After the morning celebration, we went to see the Ekal Mobile van aka ‘Computer on Wheels’ in a nearby tribal village. This extremely cool initiative from Ekal in alliance with IIT Mumbai is a large yellow van that houses twelve laptops inside. The van drives to two villages everyday where people can take twelve week long courses in the van on basic computer skills. This course is designed for people who have literally never even touched a computer before. It introduces them to using a computer, Microsoft office. By the end of it, they are comfortable enough to go into certification courses, offered at Ekal GRC Karanjo, that can get them jobs. Since we live in a world that is increasingly becoming more technology-dependent, I think it’s great that Ekal is working to prepare people for the changing workforce. ‘Computer on Wheels’ fits very well with the government sponsored ‘Digital India’ program.

Three times a week, Dr. Mukesh, a local Ekal physician, comes along for the ride on the Ekal Mobile Van to give free check-ups to the villagers. He has free medicine and immunization, and helps out with any basic problems on the spot, advises people on hospitalization. It’s initiatives like these that really get healthcare out to the masses. If only Jharkhand didn’t have a shortage of doctors…


In the afternoon, at the school, there were some more cool performances, including some extremely flexible group yoga poses, a folk dance, and lots of singing. I got to give the students the sports equipment we had bought in Ranchi. We gave the school stuff that every student could use to have fun and stay healthy, like badminton rackets, volleyballs, soccer balls and jump-ropes. I hope they enjoy it!

Later in the evening, there was another performance. Some of the girls did dance routines that were fun to watch! All of the songs and dances I saw today were either patriotic for Independence Day or about Krishna, since Janmashtami (Krishna’s birthday) was yesterday. We were really celebrating the whole day!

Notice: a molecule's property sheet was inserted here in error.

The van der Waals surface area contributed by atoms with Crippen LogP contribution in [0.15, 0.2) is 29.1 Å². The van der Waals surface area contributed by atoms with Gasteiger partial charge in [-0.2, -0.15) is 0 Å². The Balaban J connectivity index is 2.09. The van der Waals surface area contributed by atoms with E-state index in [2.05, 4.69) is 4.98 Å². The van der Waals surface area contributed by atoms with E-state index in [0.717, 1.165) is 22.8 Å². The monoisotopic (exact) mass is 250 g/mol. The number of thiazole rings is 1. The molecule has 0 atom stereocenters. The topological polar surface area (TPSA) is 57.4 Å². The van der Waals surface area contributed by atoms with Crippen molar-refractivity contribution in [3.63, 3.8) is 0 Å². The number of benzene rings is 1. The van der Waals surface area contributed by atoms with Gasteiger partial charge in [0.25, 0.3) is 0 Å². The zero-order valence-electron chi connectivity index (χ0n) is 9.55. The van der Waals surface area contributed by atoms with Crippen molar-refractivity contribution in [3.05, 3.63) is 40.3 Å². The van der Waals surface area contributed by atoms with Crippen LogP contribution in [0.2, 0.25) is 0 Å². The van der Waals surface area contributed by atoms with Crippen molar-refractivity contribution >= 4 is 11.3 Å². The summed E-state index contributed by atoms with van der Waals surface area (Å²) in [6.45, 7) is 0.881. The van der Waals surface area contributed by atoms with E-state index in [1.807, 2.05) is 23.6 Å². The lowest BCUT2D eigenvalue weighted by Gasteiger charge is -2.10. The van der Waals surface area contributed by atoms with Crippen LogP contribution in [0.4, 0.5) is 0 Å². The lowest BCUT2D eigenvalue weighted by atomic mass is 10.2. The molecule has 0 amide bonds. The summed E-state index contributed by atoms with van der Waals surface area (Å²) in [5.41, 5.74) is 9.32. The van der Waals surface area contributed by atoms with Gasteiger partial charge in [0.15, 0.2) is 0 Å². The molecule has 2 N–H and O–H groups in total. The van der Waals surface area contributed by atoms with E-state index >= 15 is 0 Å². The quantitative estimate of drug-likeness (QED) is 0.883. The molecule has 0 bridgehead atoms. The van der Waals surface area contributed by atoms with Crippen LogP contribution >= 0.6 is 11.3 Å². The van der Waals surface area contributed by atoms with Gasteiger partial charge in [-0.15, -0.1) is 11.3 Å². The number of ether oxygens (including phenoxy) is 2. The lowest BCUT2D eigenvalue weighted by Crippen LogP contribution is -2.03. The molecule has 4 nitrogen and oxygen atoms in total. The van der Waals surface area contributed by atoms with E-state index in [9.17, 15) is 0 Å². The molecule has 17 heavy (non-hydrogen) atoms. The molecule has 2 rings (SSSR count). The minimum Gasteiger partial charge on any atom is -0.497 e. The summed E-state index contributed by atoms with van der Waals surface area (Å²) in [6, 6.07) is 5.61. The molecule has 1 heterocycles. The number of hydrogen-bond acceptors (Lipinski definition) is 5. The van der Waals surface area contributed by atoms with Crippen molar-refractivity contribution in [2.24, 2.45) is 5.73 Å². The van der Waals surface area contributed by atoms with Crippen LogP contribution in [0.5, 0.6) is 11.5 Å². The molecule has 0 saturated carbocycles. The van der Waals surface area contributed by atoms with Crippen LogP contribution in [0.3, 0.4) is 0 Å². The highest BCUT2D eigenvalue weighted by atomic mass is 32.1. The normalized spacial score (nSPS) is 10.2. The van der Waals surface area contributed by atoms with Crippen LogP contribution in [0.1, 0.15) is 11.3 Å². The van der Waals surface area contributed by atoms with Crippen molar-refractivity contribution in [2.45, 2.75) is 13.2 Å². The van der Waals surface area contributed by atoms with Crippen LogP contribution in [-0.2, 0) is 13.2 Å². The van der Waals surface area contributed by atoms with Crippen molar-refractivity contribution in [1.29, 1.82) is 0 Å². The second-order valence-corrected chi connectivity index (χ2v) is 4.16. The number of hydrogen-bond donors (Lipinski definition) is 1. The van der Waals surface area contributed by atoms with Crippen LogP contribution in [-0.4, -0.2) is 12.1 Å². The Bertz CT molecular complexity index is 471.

Tomorrow is my last full day in Karanjo! I will be going to the school again in the morning and visiting a remote Ekal village in the afternoon. Until tomorrow!

Ekal Trip Day 7

Today was an awesome day! A day understanding what ‘Gramotthan Resource Center’ does and provides. The school day started off with a morning assembly. All of the students were there at ten to chant prayers together and get in the right mindset to learn. After  prayers, kids came up to the podium to say the news, ask trivia questions, and give inspirational quotes. After assembly, Principal Mr. Santosh Kumar Mahanto-ji introduced me to all the teachers at school.

There are 330 kids total in the school, with 92 girls total. Even though the girls were made to lead the prayers, I noticed throughout the day that they were very reluctant in sharing their thoughts. None of the girls raised their hand to answer a trivia question this morning, even though I’m sure there were a few who knew the answers. Later I saw a list of toppers each year for the tenth grade boarding exam, and a girl had never been the topper. I know its a cultural barrier that’s hard to overcome, but I really hope that the girls in school manage to overcome this and learn that they are equally bright and talented as their male peers.

Since every student of the school was there, I demonstrated a science experiment for them. I did the density one involving eggs sinking in regular water and floating in salt water. I had done this experiment in both Gadarpo and Jangi. Since there were a few older students in the audience, they already knew the concept of density, but it was still well-received.

After the morning assembly, I toured all the facilities at the Karanjo Gramothan Resource Center. First we went to the carpentry room. Here people are trained in  carpentry by Tribhuvan Hansda-ji for six months, after which they have the knowledge and talent to open their own shop and work independently.

Next door was the art room. Amar Pal-ji is the art teacher. He teaches art classes to the kids on the weekends, and during the week works on his own crafts. The stuff in there was beautiful! My favorites were the glass paintings and the paper butterflies. I will be buying some and taking them home with me.

Then we visited the tailoring training center taught by Shilpa Mishra-ji. Here girls learn to be tailors in six month courses. The girls learn, and then go back to their villages to either open a business or teach other girls or both.

Next door was the computer training center taught by Parveen Kumar-ji. Here a mix of boys and girls take a six month course on computer skills. They learn basic operating skills for a Windows interface, like using Word and Powerpoint. The program is developed by IIT Mumbai. This was good because it gave them the skills needed for a data entry job.